ScottishPower complaints procedure to face further probe from Ofgem

Ofgem is to expand an existing probe into Glasgow-based energy giant ScottishPower over its complaint handling procedures.

Ofgem is investigating complaints procedures of energy firms.

The regulator said it had also opened new compliance cases into First Utility, Ovo Energy and Utilita over how customers grievances have been handled.

Customer satisfaction data published today by the regulator found that the greatest improvements in satisfaction were reported among those who complained to ScottishPower and nPower, which were both rated the two worst performers among the largest suppliers in 2016 - although more than half of customers said they were still dissatisfied.

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The survey of more than 3,000 complainants found that just under a third - 32 per cent - were happy with how their grievances were handled, although this was up from 27 per cent since the last poll in 2016.

Dermot Nolan, chief executive of Ofgem, said: “Although the level of satisfaction about complaint handling has increased over the past two years, it is still unacceptably low. Some suppliers need to be doing considerably more to get the basics right and provide a service their customers deserve."

He added: "We will be monitoring the level of all suppliers’ customer service performance particularly closely after announcing proposals to introduce a price cap to protect those on poor value default deals from being overcharged. We are ready to - and will - act against those who fail their customers.”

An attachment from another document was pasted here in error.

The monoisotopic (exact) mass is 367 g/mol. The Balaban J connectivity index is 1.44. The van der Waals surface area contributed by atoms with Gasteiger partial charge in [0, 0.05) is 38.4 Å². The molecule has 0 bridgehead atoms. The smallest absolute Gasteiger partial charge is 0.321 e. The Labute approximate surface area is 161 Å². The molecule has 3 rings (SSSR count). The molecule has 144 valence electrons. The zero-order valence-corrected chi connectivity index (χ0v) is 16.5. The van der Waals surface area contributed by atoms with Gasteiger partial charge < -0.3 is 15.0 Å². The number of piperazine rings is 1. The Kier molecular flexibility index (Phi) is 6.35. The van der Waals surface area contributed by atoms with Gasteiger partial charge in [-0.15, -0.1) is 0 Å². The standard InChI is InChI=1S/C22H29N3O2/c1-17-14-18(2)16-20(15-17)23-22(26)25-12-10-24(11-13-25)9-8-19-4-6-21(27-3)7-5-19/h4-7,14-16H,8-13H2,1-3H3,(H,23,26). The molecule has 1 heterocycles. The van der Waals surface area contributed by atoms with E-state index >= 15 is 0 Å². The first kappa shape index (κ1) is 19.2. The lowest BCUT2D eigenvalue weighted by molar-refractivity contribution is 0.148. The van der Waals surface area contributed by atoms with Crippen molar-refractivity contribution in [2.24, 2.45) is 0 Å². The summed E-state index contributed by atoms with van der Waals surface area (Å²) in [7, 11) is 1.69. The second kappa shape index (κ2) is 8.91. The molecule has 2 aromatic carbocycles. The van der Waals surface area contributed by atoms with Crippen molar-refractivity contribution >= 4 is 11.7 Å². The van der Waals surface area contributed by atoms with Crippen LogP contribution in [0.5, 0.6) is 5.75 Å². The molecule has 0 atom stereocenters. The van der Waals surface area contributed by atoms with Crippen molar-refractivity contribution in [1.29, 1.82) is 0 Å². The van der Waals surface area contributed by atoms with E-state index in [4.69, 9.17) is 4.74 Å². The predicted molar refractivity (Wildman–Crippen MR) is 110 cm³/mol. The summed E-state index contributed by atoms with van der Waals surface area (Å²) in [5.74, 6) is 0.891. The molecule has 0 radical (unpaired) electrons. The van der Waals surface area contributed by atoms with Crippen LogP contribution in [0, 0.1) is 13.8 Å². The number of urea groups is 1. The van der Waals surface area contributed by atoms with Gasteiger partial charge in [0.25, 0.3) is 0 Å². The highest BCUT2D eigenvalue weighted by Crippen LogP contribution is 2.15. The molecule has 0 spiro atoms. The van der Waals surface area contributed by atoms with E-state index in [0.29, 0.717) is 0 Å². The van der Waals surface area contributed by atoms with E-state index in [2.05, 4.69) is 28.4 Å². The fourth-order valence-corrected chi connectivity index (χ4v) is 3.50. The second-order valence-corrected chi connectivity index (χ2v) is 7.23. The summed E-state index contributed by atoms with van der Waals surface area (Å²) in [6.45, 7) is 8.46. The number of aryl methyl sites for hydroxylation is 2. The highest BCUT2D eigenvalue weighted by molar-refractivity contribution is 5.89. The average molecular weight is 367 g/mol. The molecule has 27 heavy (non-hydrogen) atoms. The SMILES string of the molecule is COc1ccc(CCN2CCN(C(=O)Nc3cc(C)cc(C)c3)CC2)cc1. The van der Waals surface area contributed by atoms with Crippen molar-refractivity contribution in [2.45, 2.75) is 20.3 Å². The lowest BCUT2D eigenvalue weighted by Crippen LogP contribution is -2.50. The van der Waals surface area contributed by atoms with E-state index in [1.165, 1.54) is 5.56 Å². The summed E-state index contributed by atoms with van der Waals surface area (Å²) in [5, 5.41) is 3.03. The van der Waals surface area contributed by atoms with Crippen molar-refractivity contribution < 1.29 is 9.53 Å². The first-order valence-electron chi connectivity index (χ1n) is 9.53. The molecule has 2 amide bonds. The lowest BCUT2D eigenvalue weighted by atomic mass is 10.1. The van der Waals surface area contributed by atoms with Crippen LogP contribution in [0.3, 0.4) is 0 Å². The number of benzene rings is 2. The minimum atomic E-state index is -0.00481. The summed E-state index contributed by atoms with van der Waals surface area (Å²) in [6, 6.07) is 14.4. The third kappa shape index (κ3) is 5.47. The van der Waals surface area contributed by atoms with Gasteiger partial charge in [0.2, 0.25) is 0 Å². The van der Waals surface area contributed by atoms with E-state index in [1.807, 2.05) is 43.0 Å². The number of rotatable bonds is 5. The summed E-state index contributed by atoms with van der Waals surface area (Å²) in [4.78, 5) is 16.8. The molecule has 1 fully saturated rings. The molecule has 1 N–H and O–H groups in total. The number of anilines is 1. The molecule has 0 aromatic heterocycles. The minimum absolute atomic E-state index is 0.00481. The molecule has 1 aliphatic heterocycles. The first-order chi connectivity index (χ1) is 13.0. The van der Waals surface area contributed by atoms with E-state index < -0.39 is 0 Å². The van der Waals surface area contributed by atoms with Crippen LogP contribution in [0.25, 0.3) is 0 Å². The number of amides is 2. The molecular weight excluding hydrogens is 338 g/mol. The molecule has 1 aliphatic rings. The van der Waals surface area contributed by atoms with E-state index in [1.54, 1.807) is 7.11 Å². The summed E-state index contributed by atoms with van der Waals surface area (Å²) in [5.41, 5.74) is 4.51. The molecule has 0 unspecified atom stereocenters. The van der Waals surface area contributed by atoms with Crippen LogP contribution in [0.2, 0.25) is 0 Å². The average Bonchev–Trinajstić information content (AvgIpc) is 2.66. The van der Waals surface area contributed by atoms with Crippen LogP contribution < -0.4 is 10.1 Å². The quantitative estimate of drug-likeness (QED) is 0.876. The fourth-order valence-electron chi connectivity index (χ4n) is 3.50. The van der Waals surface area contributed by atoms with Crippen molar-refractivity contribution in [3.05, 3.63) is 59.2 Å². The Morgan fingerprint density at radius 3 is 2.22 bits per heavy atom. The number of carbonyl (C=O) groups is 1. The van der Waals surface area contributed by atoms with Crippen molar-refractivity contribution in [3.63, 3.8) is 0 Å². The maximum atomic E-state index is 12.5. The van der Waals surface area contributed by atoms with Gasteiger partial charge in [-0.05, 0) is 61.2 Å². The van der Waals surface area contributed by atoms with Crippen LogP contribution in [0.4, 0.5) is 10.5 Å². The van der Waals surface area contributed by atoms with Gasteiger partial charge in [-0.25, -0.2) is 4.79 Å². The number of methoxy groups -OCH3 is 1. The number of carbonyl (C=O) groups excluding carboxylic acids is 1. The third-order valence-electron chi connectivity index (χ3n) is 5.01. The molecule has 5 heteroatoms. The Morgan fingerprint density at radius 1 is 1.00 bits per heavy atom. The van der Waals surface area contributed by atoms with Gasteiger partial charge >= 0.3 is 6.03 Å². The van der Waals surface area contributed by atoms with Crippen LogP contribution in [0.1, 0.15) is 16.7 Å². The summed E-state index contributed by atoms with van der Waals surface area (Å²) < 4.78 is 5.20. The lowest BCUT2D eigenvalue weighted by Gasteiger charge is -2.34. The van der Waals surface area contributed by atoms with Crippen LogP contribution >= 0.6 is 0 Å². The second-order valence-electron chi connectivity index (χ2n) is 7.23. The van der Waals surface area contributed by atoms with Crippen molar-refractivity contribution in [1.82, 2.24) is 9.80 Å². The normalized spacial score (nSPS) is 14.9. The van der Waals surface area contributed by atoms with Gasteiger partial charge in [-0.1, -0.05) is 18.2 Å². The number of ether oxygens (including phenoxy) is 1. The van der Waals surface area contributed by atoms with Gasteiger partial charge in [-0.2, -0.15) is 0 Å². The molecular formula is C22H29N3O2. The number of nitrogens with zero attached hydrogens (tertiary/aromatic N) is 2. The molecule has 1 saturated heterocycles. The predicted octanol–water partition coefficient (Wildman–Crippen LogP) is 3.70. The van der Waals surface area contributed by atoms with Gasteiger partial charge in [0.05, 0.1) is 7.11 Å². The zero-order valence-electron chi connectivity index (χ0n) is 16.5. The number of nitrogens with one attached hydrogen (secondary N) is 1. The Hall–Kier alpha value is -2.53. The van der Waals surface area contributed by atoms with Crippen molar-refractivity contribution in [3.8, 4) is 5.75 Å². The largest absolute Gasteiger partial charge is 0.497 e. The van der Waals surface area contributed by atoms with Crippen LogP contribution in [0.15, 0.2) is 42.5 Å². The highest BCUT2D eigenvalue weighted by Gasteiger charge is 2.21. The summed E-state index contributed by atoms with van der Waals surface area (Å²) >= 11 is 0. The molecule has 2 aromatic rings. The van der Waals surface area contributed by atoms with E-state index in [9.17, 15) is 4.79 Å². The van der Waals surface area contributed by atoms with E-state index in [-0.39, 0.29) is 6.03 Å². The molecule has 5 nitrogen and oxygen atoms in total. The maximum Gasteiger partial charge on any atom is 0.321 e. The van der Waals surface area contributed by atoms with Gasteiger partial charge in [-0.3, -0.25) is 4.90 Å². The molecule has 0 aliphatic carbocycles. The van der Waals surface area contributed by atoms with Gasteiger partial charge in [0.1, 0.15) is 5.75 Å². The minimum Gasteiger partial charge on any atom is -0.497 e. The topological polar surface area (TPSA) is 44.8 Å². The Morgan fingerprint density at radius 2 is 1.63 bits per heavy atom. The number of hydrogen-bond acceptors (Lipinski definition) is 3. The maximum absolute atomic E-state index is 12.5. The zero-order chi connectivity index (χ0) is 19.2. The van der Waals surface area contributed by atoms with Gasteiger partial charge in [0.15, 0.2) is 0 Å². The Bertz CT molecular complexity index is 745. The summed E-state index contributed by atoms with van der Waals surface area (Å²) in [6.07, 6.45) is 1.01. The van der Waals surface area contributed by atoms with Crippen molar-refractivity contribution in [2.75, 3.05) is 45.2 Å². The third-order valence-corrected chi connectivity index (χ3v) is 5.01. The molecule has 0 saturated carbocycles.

Peter Earl, head of energy at Compare the Market, said: “To receive such poor service that you have to complain is bad enough, but to then receive shoddy service during the complaints process is a real kick in the teeth. The sad reality is that too many energy firms are delivering poor customer service. It is a disgrace that to receive a resolution, so many people need to go through a hellish drawn-out complaints procedure in order to get it.

"Such poor complaints handling and customer service should act as a trigger to switch supplier. It is always worth comparing providers based on their service ratings, particularly if you have had a poor experience in the past, or are currently experiencing it first-hand.”

Ofgem stressed the move to open compliance cases does not mean it has made any findings over non-compliance. It will report back with its findings in due course.

The survey was carried out in February and April, with 3,080 domestic and 703 micro-business customers who had lodged complaints with their supplier in late 2017. It covered customers of the Big Six UK suppliers, as well as the largest of the medium-sized providers.

Ofgem recently launched a crackdown on so-called rip-off energy deals, unveiling details of a cap on standard variable tariffs to cut bills for around 11 million households by about £75 on average.

It is set to come into force this winter.